Interestingly, bananas was the fastest-growing category, with retail sales shooting up by 76 percent in 2014.
In 2013 sales of fair trade goods hit $69.3 million. The rise in sales in 2014 equals $19.7 million.
Fairtrade Australia New Zealand’s CEO Molly Harriss Olson says fair trade products have seen huge growth in 2014.
“This has been driven by good performance in key categories; with coffee and chocolate growing by 16 percent and 22 percent respectively, steady growth in new product innovations such as drinks, syrups and frozen desserts, and a big increase in the availability and consumption of fair trade bananas,” Harriss Olson says.
“This result clearly shows that Kiwis are an ethical bunch who are dedicated to supporting farmers in developing countries through their purchasing habits.”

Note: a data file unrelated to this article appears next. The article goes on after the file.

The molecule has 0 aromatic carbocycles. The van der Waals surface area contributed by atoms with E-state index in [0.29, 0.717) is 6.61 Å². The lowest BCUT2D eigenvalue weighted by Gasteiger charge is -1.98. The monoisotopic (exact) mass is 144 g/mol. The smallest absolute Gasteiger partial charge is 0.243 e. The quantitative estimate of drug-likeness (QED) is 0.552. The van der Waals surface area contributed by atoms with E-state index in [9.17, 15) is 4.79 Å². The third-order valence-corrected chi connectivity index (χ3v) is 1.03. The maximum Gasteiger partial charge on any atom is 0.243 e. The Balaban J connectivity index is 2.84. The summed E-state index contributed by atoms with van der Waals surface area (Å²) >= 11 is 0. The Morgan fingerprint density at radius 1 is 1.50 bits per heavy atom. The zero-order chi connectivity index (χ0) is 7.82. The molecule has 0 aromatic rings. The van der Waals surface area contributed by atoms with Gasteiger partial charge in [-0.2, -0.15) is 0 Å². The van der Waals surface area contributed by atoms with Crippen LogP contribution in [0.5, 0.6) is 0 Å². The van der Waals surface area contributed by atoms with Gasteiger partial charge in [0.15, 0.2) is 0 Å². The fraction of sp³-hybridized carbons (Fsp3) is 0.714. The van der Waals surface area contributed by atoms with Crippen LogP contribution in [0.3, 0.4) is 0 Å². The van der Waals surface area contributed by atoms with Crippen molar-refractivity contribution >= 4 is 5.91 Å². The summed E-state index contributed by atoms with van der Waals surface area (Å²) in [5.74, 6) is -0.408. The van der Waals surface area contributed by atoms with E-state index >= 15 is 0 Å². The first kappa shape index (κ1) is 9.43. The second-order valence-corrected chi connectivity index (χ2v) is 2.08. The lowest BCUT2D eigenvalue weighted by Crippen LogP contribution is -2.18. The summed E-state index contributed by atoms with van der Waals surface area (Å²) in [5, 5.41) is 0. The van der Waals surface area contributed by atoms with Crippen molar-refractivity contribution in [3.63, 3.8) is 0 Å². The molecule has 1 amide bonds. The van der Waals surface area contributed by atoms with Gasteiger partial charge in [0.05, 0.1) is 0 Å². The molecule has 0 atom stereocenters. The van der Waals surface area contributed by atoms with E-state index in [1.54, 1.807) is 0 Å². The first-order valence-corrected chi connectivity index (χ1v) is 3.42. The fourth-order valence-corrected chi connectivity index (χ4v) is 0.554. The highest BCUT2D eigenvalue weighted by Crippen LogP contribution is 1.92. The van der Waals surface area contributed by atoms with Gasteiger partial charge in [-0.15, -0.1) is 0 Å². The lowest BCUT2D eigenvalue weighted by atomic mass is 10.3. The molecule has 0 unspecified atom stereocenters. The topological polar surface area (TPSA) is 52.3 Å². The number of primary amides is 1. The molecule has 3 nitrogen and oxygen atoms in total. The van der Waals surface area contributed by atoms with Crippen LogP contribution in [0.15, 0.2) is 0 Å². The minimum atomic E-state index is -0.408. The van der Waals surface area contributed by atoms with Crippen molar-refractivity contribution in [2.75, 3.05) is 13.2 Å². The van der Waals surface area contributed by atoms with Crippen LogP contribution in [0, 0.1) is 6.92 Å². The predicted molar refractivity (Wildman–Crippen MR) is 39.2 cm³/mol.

The figures were announced in conjunction with the Fair Trade Fortnight (8 to 22 May).
As part of the promotion, its website has a test running called “How fair are you?”
The test asks people to debate what is fair by posing questions about everyday situations and seeing how they react.
Retailers should take note, as New Zealanders are increasingly heightening their awareness about ethical shopping.
Two recent pieces by The Register reporting which companies are ethical retailers were incredibly well read and shared over 90 times on Facebook. More than 30,000 readers saw the first piece alone, and as a result of the second, Glassons is conducting a full review of its ethical practices.
A recent 2014 Colmar Brunton survey found 90 percent of New Zealanders want to buy ethically and socially responsible products.
Some brands already operating as fair trade certified are The Wellington Chocolate Factory, Nice Blocks, Micah Clothing and Kathmandu.